The French flag-carrier, part of Air France-KLM, is speaking to Paris-based Veolia
Transport, part of the Veolia Environnement group, about the venture.
Veolia is continental Europe’s largest private rail freight operator and runs
passenger trains in several countries. It used to operate public transport services
worldwide under the now-defunct Connex brand and became the first private company
since 1938 to run a freight train in France.
Veolia could run trains under the Air France brand from the airline’s hub at
Paris’s Charles de Gaulle airport to destinations across Europe. The services
are likely to be solely international because European legislation is only set
to liberalise the international rail passenger market. Private operators will
be able to compete on such services from January 2010.
The possibilities of operating such services are increasing as Europe’s network
of dedicated high-speed rail lines gradually becomes more international. Last
year saw France’s LGV Est open between Paris and near Strasbourg, on the German
border. A line linking Antwerp in Belgium and Amsterdam in the Netherlands should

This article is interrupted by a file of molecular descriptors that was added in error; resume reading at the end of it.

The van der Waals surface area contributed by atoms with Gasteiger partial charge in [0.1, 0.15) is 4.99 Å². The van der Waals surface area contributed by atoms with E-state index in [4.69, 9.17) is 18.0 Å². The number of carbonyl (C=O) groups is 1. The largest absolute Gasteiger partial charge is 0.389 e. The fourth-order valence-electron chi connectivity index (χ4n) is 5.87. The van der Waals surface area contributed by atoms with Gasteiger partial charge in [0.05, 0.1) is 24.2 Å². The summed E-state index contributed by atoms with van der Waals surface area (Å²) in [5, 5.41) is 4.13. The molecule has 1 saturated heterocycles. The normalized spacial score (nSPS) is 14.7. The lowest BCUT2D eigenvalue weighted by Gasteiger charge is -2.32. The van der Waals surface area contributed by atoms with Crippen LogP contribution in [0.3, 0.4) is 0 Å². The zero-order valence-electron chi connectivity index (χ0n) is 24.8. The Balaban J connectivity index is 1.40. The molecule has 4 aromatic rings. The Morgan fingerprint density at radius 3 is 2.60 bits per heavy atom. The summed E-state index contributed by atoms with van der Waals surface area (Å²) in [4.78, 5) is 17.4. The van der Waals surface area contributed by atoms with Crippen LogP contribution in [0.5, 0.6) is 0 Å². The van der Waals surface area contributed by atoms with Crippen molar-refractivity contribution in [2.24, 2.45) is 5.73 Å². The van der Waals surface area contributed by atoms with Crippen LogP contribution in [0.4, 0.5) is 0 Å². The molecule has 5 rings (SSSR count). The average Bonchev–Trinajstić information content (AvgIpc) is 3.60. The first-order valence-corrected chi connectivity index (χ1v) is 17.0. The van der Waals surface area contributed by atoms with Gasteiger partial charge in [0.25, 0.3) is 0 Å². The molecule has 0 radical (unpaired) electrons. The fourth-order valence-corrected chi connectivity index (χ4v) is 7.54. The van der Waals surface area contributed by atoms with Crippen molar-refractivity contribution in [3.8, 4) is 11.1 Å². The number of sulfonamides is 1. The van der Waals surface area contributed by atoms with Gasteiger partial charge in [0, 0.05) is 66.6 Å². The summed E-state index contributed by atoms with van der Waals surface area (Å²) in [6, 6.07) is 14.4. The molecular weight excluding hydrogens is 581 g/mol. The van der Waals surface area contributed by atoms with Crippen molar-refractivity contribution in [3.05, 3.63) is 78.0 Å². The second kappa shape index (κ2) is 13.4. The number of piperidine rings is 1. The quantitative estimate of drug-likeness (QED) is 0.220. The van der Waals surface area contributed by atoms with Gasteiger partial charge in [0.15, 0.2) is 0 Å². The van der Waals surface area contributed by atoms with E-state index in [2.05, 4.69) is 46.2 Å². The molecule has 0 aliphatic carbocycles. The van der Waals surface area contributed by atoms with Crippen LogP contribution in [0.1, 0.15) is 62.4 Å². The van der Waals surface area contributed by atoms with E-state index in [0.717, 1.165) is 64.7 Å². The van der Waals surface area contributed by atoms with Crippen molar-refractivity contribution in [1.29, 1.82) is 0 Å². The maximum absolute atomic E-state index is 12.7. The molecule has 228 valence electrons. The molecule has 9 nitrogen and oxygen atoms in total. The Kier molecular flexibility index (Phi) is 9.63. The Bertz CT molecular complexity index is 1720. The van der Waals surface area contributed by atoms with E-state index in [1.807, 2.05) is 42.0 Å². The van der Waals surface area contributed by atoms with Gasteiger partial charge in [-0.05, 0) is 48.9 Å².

open in the next year.
Although Air France and Lufthansa, its German rival, have previously bought seats
on existing high-speed train operators’ services, the new venture would mark the
first time an airline has commissioned its own high-speed trains.
The move comes as airlines around the world are struggling to cope with high
oil prices. Fuel now accounts for between 30 and 40% of most airlines total costs.
Earlier this decade, that figure would have been closer to 15%.
Air France yesterday confirmed a report in the French magazine La Vie du Rail International , which said the airline had been exploring for four years the possibility of
using rail to complement its air services. It was looking at commissioning its
own services because it had been unhappy with the quality of rail-air connections
when it had bought space on existing operators’ trains. Veolia confirmed it was
in talks with Air France.
Any venture would be only Europe’s second purely private high-speed train operator.
An Italian private company, NTV, announced last year it planned to compete with
Italy’s state-owned railways’ high-speed trains between Rome and Milan from 2011.